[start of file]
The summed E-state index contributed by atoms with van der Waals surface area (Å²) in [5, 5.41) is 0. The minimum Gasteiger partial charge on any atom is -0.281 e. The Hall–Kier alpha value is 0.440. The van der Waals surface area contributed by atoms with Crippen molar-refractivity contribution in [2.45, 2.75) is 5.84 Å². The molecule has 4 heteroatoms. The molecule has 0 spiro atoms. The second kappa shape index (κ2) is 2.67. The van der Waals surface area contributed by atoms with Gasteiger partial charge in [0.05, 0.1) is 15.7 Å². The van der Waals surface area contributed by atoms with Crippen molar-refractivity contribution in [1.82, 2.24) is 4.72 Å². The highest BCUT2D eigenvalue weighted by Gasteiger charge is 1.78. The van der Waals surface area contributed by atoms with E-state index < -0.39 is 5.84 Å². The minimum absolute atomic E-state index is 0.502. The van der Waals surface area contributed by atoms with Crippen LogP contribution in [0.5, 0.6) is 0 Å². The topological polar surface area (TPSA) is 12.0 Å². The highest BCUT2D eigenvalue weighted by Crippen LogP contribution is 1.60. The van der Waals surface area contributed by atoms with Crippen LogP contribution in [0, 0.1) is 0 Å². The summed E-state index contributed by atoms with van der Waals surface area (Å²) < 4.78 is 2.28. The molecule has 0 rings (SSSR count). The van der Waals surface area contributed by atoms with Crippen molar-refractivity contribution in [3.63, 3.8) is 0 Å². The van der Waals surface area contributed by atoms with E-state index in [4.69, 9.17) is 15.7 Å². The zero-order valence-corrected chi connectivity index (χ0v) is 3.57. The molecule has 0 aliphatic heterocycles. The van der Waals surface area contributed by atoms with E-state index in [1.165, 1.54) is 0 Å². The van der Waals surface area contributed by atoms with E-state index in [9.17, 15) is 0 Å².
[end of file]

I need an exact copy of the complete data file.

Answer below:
The summed E-state index contributed by atoms with van der Waals surface area (Å²) in [5, 5.41) is 0. The minimum Gasteiger partial charge on any atom is -0.281 e. The Hall–Kier alpha value is 0.440. The van der Waals surface area contributed by atoms with Crippen molar-refractivity contribution in [2.45, 2.75) is 5.84 Å². The molecule has 4 heteroatoms. The molecule has 0 spiro atoms. The second kappa shape index (κ2) is 2.67. The van der Waals surface area contributed by atoms with Gasteiger partial charge in [0.05, 0.1) is 15.7 Å². The van der Waals surface area contributed by atoms with Crippen molar-refractivity contribution in [1.82, 2.24) is 4.72 Å². The highest BCUT2D eigenvalue weighted by Gasteiger charge is 1.78. The van der Waals surface area contributed by atoms with E-state index < -0.39 is 5.84 Å². The minimum absolute atomic E-state index is 0.502. The van der Waals surface area contributed by atoms with Crippen LogP contribution in [0.5, 0.6) is 0 Å². The topological polar surface area (TPSA) is 12.0 Å². The highest BCUT2D eigenvalue weighted by Crippen LogP contribution is 1.60. The van der Waals surface area contributed by atoms with Crippen LogP contribution in [0, 0.1) is 0 Å². The summed E-state index contributed by atoms with van der Waals surface area (Å²) < 4.78 is 2.28. The molecule has 0 rings (SSSR count). The van der Waals surface area contributed by atoms with Crippen molar-refractivity contribution in [3.63, 3.8) is 0 Å². The van der Waals surface area contributed by atoms with E-state index in [4.69, 9.17) is 15.7 Å². The zero-order valence-corrected chi connectivity index (χ0v) is 3.57. The molecule has 0 aliphatic heterocycles. The van der Waals surface area contributed by atoms with E-state index in [1.165, 1.54) is 0 Å². The van der Waals surface area contributed by atoms with E-state index in [9.17, 15) is 0 Å².